4 May 2012

Labour on the march? Or Tories staying at home?

Look at the detailed figures for council elections in England and a pattern emerges that should temper Labour’s excitement. Look at the absolute numbers of votes cast in councils like Bury, Reading, Dudley, Southampton, Harlow, where Labour’s made serious gains in council seats and a pattern emerges. Turnout is down quite substantially from last year’s locals, from around 40 per cent to somewhere between 30-33 per cent.

In every council I’ve looked at you find that for every 10 people that voted Labour in 2011 council elections, about eight or nine voted Labour yesterday. But for every 10 that voted Tory in 2011 only six did the same thing again yesterday.

This all suggests that Labour isn’t converting ex-Tory voters in great numbers but that 2010 and 2011 Tory voters are staying at home. Ed Balls seemed close to saying that a moment ago on BBC Vote 2012. One Labour MP close to Ed Miliband told me he hadn’t met converts on the doorstep and that the party is “nowhere near” being in a winning position.

From rolling tally on London Elects website it looks like Boris Johnson is safely re-elected … also looks like the Lib Dems will struggle to hold on to 3rd place, maybe even not make it to 4th place. The big story here though will be what does Boris’ victory mean for the Tories. In Tory MPs’ away-days David Cameron (speaking through his polling man, Andrew Cooper) has consistently tried to put out a message: back the man who polls better than the party. That used to mean “Back David” but by the end of today, and with the PM’s own personal poll ratings on the slide, some will think that means “Back Boris.”

What does “Backing Boris” mean when Boris’ agenda is a maverick, unpredictable thing? Tory MPs will take whatever lessons best suit their purposes. Plenty will say it proves if you’re stridently Euro-sceptic you do better. Just how much Londoners voted with Europe on their mind when they voted for Boris is not something that will trouble them.

And Europe is coming back to haunt David Cameron. UKIP didn’t stand in that many seats but where they did they tended to get 13 pr cent. That’s on a smaller turnout and only standing where they think they have some strength. But dozens of Tory MPs will sweat looking at those figures, thinking that UKIP could make the difference in their constituency in the general election.

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5 reader comments

  1. e says:

    The turnout simply confirms that votes are available for the taking. (As if we didn’t know. Low turnouts are decade long trends are they not?). The question is can any of the current parties prove themselves capable of speaking to that trend prior to the system completely disintegrating.

    It requires honesty on an industrial scale, so more likely we will continue down the authoritarian ‘democracy’ route, in favour of global enterprise… slowly.

  2. Andrew Dundas says:

    Negative political narratives are always more powerful than positive ones. There are negative events aplenty affecting the Tories just now.
    When any party is thought to be ‘to blame’, many of its marginal supporters are likely stay at home – or ‘waste’ their votes by voting for a minority party. [The obverse is also true: when events are favourable, marginal supporters of the incumbent party are more likely to turn-out to vote].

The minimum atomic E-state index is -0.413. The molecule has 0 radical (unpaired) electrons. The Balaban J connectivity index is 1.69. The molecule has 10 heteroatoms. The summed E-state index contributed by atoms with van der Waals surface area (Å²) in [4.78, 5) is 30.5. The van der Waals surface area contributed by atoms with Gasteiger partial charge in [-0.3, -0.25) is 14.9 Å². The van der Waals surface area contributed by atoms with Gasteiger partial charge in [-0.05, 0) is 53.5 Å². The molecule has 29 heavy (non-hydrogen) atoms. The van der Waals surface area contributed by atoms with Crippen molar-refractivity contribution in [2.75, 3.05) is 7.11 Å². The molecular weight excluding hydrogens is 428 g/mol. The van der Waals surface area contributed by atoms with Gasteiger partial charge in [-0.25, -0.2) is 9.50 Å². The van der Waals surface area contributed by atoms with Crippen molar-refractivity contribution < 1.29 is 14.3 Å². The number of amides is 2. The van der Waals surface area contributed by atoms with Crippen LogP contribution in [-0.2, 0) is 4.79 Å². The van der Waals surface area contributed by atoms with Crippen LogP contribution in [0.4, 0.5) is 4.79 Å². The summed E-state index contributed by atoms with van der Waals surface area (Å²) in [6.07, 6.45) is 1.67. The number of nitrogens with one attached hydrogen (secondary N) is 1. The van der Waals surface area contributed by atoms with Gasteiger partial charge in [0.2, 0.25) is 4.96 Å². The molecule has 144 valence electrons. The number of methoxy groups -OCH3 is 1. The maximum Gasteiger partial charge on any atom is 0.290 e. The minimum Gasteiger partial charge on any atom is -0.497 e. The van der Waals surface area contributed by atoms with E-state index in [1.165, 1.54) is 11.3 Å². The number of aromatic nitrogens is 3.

That explanation might help to explain what happened in both Scotland and the remainder of the UK. In Scotland, SNP share of votes rose; Labour votes rose by a little more: neither could be blamed for Westminster issues. Lib-Dems lost their marginal supporters everywhere.

    Arguably, that ‘blame game’ is what’s happening in France and the USA too.

  3. Chris says:

    Please explain to the public why photographs such as the one you are showing now of Ed Miliband are used?. What point are you trying to make exactly? Oh, I know the negative point that he is a geek, not electable.
    This sort of cruel, nasty media coverage is what the public are absolutely fed up with. There is no longer any fair balance by the media. They think they are the powerful ones, when in fact they destroy our democracy.
    It is about time they had their wings cut and made to realease the public want more fair coverage of our politics.

  4. Mudplugger says:

    The UKIP-effect is both substantial and threatening for the Tories.

    Now that there is perceived to be so little between the major parties in operational terms, the old threat that ‘a vote for UKIP would let in Labour’ is now greeted with “So What ?”. No difference, so no value in the threat now.

    UKIP may not win the seats, but that doesn’t really matter – the electorate desperately wants to send the mmessage and no-one’s listening, so, with no realistic threat hanging over them, they’ll use that ‘ultimate deterrent’ channel to get the message over.

    The voters have worked all this out and, unless Cameron takes some bold steps on Europe soon (an In-Out Referendum being the minimum), hoardes of ‘safe’ Tory MPs will see their ‘assumed votes’ leeching way in their thousands to UKIP, and with it, their seats (and pensions and expenses – ouch!).

    And they’ve only themselves to blame – the writing’s on the ballot-box wall, if only they could be bothered to read it.

  5. Andrew Dundas says:

    In most of the UK-wide elections of the last thirty years, its abstentions by former voters of the losing party that are the most notable change. As it was this May.
    In May 1997, Labour’s ‘landslide’ was caused mostly by Tory voters in marginals either switching to Lib-Dems or simply staying at home. Only a small minority could bring themselves to actually cast a vote for ‘New Labour’.
    Lib-Dems and SNP are often the gainer of other parties’ discontents, rather than gaining from the specific merits of their policy.

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